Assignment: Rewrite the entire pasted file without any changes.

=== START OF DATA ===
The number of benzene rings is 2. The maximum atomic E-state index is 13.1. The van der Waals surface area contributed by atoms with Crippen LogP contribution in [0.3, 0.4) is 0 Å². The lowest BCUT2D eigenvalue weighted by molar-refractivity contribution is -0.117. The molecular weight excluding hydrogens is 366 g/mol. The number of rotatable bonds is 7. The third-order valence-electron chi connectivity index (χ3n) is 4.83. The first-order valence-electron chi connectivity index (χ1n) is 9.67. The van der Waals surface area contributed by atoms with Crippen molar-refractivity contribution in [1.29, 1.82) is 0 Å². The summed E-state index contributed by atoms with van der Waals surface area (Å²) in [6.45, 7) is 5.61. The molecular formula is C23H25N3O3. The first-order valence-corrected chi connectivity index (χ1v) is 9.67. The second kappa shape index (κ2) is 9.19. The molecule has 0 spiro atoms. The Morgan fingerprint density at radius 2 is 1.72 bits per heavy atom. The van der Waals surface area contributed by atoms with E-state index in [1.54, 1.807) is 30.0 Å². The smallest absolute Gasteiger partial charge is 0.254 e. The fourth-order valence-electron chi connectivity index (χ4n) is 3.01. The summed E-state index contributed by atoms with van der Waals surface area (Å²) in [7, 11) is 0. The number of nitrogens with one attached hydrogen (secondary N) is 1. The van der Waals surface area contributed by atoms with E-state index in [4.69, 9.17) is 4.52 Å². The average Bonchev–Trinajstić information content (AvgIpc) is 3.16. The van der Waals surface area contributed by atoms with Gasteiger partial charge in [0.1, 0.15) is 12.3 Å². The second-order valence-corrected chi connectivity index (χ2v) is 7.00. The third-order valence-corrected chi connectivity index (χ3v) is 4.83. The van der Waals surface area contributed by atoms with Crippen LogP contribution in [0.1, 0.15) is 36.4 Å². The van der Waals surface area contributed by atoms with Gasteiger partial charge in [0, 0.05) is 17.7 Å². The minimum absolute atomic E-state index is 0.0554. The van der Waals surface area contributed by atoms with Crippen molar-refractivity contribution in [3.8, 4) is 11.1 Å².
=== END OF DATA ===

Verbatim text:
The number of benzene rings is 2. The maximum atomic E-state index is 13.1. The van der Waals surface area contributed by atoms with Crippen LogP contribution in [0.3, 0.4) is 0 Å². The lowest BCUT2D eigenvalue weighted by molar-refractivity contribution is -0.117. The molecular weight excluding hydrogens is 366 g/mol. The number of rotatable bonds is 7. The third-order valence-electron chi connectivity index (χ3n) is 4.83. The first-order valence-electron chi connectivity index (χ1n) is 9.67. The van der Waals surface area contributed by atoms with Crippen molar-refractivity contribution in [1.29, 1.82) is 0 Å². The summed E-state index contributed by atoms with van der Waals surface area (Å²) in [6.45, 7) is 5.61. The molecular formula is C23H25N3O3. The first-order valence-corrected chi connectivity index (χ1v) is 9.67. The second kappa shape index (κ2) is 9.19. The molecule has 0 spiro atoms. The Morgan fingerprint density at radius 2 is 1.72 bits per heavy atom. The van der Waals surface area contributed by atoms with E-state index in [1.54, 1.807) is 30.0 Å². The smallest absolute Gasteiger partial charge is 0.254 e. The fourth-order valence-electron chi connectivity index (χ4n) is 3.01. The summed E-state index contributed by atoms with van der Waals surface area (Å²) in [7, 11) is 0. The number of nitrogens with one attached hydrogen (secondary N) is 1. The van der Waals surface area contributed by atoms with E-state index in [4.69, 9.17) is 4.52 Å². The average Bonchev–Trinajstić information content (AvgIpc) is 3.16. The van der Waals surface area contributed by atoms with Gasteiger partial charge in [0.1, 0.15) is 12.3 Å². The second-order valence-corrected chi connectivity index (χ2v) is 7.00. The third-order valence-corrected chi connectivity index (χ3v) is 4.83. The van der Waals surface area contributed by atoms with Crippen LogP contribution in [0.1, 0.15) is 36.4 Å². The van der Waals surface area contributed by atoms with Gasteiger partial charge in [0, 0.05) is 17.7 Å². The minimum absolute atomic E-state index is 0.0554. The van der Waals surface area contributed by atoms with Crippen molar-refractivity contribution in [3.8, 4) is 11.1 Å².